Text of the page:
Their first album, Salvor, was a cracker, breathing welcome fresh air into the long stale, much maligned form of electric folk, creating much anticipation about the next episode from the foraging minds of Sam Carter, Jim Moray and their merry gang.

This one is, well, different. Salvor had a sort of gleeful innocence which radiated their joy in playing together. This is the wholly more wizened, more calculated sound of a band taking themselves a little more seriously. There’s a different line-up for one thing – Moray, Carter and fiddler Tom Moore joined here by Archie Churchill-Moss on melodeon, Barnaby Stradling on bass and Stuart Provan on drums creating a big sound full of crushing climaxes. Been grappling with it, to be honest.

William Glenn explodes with genuine bravura, Captain Kidd swiftly launches itself into an impassioned crescendo of noise and drama and slowly but surely the power within is unleashed to convincing levels that make me yearn to add the word ‘headbanging’. And let’s face it we can all benefit from a bit of folk headbanging. But maybe it was the slightly thin sound of opening track Babylon – it should blow your head off but doesn’t – which at first set this up to be a disappointment; while Black Velvet Band is set to a new tune that sounds a little leaden.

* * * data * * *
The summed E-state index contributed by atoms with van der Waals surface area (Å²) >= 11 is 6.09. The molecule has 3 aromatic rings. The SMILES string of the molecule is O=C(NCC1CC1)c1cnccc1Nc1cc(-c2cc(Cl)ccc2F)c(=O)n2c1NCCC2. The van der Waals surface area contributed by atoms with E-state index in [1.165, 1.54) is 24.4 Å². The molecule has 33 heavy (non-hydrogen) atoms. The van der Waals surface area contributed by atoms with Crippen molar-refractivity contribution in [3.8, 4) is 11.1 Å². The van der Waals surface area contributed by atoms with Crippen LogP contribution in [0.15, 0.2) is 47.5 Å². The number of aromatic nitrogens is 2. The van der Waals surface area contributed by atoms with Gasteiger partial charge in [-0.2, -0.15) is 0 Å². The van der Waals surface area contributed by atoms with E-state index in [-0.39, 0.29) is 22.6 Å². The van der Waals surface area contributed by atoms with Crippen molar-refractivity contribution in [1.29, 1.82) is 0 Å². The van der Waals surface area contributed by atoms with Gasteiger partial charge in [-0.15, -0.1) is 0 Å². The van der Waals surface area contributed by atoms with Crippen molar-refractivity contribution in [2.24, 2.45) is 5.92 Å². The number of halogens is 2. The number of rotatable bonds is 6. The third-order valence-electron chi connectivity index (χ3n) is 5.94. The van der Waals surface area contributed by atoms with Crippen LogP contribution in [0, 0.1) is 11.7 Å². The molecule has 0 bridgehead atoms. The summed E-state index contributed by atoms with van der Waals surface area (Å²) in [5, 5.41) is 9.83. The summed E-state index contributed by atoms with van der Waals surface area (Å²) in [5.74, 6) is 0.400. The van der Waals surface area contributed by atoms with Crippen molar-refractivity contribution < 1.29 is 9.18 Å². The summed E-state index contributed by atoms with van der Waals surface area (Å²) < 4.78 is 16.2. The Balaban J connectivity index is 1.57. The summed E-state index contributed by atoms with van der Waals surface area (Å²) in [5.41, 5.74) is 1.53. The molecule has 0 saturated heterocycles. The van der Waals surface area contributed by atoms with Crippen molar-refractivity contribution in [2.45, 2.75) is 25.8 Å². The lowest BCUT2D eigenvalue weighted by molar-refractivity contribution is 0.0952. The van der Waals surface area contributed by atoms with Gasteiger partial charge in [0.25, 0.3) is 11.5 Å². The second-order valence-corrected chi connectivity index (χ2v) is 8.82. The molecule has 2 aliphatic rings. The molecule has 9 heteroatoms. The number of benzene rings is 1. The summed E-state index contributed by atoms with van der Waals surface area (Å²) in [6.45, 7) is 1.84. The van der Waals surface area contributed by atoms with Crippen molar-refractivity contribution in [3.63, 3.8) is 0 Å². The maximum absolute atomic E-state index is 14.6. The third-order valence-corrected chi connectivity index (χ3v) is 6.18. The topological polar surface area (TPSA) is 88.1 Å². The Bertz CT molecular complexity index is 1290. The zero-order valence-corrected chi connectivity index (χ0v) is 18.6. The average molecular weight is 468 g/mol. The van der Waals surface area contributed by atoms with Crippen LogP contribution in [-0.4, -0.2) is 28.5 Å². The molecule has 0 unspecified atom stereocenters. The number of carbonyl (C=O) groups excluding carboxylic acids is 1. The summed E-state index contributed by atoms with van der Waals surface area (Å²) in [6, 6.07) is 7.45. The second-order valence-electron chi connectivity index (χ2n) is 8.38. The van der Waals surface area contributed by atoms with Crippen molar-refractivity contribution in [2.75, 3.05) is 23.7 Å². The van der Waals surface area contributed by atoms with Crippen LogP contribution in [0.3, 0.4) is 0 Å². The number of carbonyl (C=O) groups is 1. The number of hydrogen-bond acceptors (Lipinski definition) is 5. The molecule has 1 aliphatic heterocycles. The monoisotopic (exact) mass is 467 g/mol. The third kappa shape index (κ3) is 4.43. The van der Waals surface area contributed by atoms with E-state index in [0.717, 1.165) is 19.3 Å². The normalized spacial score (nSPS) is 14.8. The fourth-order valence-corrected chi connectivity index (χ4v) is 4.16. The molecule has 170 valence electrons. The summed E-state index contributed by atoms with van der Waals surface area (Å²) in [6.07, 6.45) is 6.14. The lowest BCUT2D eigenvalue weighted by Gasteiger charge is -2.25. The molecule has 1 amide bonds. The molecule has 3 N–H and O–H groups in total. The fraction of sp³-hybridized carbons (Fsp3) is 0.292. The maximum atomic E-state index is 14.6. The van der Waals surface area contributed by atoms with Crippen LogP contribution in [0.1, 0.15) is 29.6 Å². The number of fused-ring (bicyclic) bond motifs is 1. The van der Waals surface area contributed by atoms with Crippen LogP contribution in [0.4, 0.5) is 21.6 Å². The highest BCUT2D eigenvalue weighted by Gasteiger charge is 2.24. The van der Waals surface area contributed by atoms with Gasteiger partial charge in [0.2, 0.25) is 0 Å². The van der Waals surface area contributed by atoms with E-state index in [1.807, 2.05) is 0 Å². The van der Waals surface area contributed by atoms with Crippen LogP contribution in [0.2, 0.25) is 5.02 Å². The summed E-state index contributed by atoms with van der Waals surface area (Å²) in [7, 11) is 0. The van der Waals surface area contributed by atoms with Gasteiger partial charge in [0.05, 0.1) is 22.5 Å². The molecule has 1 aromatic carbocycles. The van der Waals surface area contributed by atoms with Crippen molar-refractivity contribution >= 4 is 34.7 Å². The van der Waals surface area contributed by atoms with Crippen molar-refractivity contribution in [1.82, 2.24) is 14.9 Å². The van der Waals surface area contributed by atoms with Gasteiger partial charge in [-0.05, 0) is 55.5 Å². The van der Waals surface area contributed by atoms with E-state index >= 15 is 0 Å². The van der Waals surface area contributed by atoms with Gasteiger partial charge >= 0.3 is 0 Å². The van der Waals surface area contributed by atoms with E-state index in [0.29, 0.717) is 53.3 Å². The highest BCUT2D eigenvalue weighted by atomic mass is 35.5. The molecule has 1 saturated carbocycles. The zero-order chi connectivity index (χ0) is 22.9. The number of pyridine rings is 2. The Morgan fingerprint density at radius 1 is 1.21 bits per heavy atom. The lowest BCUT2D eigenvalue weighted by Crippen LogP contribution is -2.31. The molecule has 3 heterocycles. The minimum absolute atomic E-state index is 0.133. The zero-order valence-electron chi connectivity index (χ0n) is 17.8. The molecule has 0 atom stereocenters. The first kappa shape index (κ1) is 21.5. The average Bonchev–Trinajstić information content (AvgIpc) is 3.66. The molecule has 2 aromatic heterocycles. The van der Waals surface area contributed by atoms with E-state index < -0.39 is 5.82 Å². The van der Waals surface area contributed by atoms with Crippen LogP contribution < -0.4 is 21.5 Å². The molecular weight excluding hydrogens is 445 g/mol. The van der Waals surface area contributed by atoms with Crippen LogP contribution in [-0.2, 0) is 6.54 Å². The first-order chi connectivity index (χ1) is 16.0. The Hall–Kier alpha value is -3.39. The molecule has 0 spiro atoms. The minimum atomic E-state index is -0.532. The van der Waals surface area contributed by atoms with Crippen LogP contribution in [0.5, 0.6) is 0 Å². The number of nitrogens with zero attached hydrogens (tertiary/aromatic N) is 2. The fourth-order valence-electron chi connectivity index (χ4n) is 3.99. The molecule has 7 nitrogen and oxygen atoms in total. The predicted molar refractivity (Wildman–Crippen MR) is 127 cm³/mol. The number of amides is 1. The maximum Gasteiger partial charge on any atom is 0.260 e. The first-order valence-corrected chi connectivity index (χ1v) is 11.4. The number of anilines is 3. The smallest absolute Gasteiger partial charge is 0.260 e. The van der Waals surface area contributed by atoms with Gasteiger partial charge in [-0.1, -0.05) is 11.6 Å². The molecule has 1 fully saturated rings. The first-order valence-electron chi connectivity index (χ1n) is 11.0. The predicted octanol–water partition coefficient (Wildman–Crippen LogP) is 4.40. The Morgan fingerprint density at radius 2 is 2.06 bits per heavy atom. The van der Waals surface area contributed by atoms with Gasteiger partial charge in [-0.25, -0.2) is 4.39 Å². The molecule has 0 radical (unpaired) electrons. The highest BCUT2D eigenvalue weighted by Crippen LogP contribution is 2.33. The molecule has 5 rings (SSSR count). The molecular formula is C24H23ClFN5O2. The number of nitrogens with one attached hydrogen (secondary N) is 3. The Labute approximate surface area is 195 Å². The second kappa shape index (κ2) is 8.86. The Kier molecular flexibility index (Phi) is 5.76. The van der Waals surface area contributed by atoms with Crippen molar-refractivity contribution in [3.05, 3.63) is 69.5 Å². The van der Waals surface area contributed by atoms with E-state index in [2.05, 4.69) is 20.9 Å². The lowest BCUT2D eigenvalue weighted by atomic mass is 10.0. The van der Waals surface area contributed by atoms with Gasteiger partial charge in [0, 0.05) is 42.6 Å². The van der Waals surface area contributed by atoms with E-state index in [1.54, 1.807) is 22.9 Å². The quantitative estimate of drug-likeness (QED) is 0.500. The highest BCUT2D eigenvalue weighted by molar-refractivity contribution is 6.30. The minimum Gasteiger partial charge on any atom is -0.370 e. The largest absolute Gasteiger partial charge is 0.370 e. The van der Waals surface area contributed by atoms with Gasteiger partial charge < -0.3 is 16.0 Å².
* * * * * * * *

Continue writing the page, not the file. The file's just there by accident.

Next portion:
Sam Carter comes into his own indulging his passion for shapenote hymns on the beautifully arranged Far On Distant Lands and – always one for a bloody narrative – makes a decent fist, too, of The Murder Of Maria Marten. With a crazed instrumental, The Ombudsman, and huge choruses like Drink Old England Dry and, indeed, Babylon, it has the hallmark of an album designed as a great live set… though maybe the sort of album where you say, yeah it’s good, but not as good as seeing them do this stuff live. | Buy from